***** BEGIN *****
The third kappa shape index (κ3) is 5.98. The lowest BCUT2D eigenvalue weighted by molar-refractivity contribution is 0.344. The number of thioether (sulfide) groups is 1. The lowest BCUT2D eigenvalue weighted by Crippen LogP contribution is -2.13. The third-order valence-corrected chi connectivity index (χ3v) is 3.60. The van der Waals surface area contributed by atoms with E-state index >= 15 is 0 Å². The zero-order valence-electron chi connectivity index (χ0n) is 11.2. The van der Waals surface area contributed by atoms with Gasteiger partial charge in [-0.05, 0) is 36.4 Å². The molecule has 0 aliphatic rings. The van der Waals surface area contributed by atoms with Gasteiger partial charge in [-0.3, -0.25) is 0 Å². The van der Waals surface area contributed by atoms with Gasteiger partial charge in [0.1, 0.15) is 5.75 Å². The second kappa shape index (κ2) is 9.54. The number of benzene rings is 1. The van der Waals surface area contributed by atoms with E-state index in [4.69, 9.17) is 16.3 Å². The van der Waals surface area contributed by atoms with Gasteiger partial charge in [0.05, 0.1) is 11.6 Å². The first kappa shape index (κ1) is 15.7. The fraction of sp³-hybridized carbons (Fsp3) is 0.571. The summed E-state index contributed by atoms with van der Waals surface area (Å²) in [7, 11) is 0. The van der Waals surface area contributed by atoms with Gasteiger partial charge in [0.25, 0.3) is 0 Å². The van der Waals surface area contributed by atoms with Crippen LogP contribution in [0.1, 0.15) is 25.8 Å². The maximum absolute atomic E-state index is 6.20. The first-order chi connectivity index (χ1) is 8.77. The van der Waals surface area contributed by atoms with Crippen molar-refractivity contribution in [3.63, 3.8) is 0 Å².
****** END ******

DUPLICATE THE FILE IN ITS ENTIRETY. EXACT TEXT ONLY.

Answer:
The third kappa shape index (κ3) is 5.98. The lowest BCUT2D eigenvalue weighted by molar-refractivity contribution is 0.344. The number of thioether (sulfide) groups is 1. The lowest BCUT2D eigenvalue weighted by Crippen LogP contribution is -2.13. The third-order valence-corrected chi connectivity index (χ3v) is 3.60. The van der Waals surface area contributed by atoms with E-state index >= 15 is 0 Å². The zero-order valence-electron chi connectivity index (χ0n) is 11.2. The van der Waals surface area contributed by atoms with Gasteiger partial charge in [-0.05, 0) is 36.4 Å². The molecule has 0 aliphatic rings. The van der Waals surface area contributed by atoms with Gasteiger partial charge in [-0.3, -0.25) is 0 Å². The van der Waals surface area contributed by atoms with Gasteiger partial charge in [0.1, 0.15) is 5.75 Å². The second kappa shape index (κ2) is 9.54. The number of benzene rings is 1. The van der Waals surface area contributed by atoms with E-state index in [4.69, 9.17) is 16.3 Å². The van der Waals surface area contributed by atoms with Gasteiger partial charge in [0.05, 0.1) is 11.6 Å². The first kappa shape index (κ1) is 15.7. The fraction of sp³-hybridized carbons (Fsp3) is 0.571. The summed E-state index contributed by atoms with van der Waals surface area (Å²) in [7, 11) is 0. The van der Waals surface area contributed by atoms with Gasteiger partial charge in [0.25, 0.3) is 0 Å². The van der Waals surface area contributed by atoms with Crippen LogP contribution in [0.1, 0.15) is 25.8 Å². The maximum absolute atomic E-state index is 6.20. The first-order chi connectivity index (χ1) is 8.77. The van der Waals surface area contributed by atoms with Crippen molar-refractivity contribution in [3.63, 3.8) is 0 Å².